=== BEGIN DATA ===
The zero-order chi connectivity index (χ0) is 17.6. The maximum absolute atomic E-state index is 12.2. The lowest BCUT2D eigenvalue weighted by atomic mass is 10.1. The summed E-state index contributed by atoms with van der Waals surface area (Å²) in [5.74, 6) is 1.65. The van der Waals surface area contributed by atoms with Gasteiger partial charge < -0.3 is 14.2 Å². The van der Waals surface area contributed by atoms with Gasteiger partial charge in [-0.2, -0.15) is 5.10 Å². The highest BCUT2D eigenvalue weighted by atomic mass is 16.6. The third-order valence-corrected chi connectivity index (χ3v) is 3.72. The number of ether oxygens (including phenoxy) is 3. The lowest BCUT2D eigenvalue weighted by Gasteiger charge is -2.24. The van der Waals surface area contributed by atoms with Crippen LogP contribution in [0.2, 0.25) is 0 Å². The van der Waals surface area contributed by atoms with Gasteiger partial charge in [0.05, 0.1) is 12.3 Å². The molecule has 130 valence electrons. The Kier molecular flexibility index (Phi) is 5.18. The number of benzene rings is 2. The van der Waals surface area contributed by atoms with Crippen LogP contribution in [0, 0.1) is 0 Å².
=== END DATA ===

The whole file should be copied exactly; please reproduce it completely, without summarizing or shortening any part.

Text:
The zero-order chi connectivity index (χ0) is 17.6. The maximum absolute atomic E-state index is 12.2. The lowest BCUT2D eigenvalue weighted by atomic mass is 10.1. The summed E-state index contributed by atoms with van der Waals surface area (Å²) in [5.74, 6) is 1.65. The van der Waals surface area contributed by atoms with Gasteiger partial charge < -0.3 is 14.2 Å². The van der Waals surface area contributed by atoms with Gasteiger partial charge in [-0.2, -0.15) is 5.10 Å². The highest BCUT2D eigenvalue weighted by atomic mass is 16.6. The third-order valence-corrected chi connectivity index (χ3v) is 3.72. The number of ether oxygens (including phenoxy) is 3. The lowest BCUT2D eigenvalue weighted by Gasteiger charge is -2.24. The van der Waals surface area contributed by atoms with Crippen LogP contribution in [0.2, 0.25) is 0 Å². The van der Waals surface area contributed by atoms with Gasteiger partial charge in [0.05, 0.1) is 12.3 Å². The molecule has 130 valence electrons. The Kier molecular flexibility index (Phi) is 5.18. The number of benzene rings is 2. The van der Waals surface area contributed by atoms with Crippen LogP contribution in [0, 0.1) is 0 Å².